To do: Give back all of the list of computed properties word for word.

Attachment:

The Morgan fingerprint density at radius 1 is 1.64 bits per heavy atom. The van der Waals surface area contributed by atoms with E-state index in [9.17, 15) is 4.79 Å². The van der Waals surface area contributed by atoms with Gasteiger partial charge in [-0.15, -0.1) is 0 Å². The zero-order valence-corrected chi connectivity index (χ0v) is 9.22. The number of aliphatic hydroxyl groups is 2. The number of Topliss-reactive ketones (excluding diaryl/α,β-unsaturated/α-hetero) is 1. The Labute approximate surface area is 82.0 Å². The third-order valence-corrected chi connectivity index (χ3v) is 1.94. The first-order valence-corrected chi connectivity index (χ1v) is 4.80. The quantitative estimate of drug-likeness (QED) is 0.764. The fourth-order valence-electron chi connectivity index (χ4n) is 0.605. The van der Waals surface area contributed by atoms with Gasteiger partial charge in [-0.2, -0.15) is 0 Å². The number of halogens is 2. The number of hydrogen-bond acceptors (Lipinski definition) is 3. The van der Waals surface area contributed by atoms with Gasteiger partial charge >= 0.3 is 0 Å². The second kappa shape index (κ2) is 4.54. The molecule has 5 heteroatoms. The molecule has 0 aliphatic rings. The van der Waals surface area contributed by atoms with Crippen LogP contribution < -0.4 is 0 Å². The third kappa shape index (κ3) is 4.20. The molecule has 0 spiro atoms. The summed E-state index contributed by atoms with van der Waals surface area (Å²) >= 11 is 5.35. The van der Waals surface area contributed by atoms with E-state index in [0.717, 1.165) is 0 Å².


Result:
The Morgan fingerprint density at radius 1 is 1.64 bits per heavy atom. The van der Waals surface area contributed by atoms with E-state index in [9.17, 15) is 4.79 Å². The van der Waals surface area contributed by atoms with Gasteiger partial charge in [-0.15, -0.1) is 0 Å². The zero-order valence-corrected chi connectivity index (χ0v) is 9.22. The number of aliphatic hydroxyl groups is 2. The number of Topliss-reactive ketones (excluding diaryl/α,β-unsaturated/α-hetero) is 1. The Labute approximate surface area is 82.0 Å². The third-order valence-corrected chi connectivity index (χ3v) is 1.94. The first-order valence-corrected chi connectivity index (χ1v) is 4.80. The quantitative estimate of drug-likeness (QED) is 0.764. The fourth-order valence-electron chi connectivity index (χ4n) is 0.605. The van der Waals surface area contributed by atoms with Gasteiger partial charge in [-0.2, -0.15) is 0 Å². The number of halogens is 2. The number of hydrogen-bond acceptors (Lipinski definition) is 3. The van der Waals surface area contributed by atoms with Gasteiger partial charge >= 0.3 is 0 Å². The second kappa shape index (κ2) is 4.54. The molecule has 5 heteroatoms. The molecule has 0 aliphatic rings. The van der Waals surface area contributed by atoms with Crippen LogP contribution < -0.4 is 0 Å². The third kappa shape index (κ3) is 4.20. The molecule has 0 spiro atoms. The summed E-state index contributed by atoms with van der Waals surface area (Å²) >= 11 is 5.35. The van der Waals surface area contributed by atoms with E-state index in [0.717, 1.165) is 0 Å².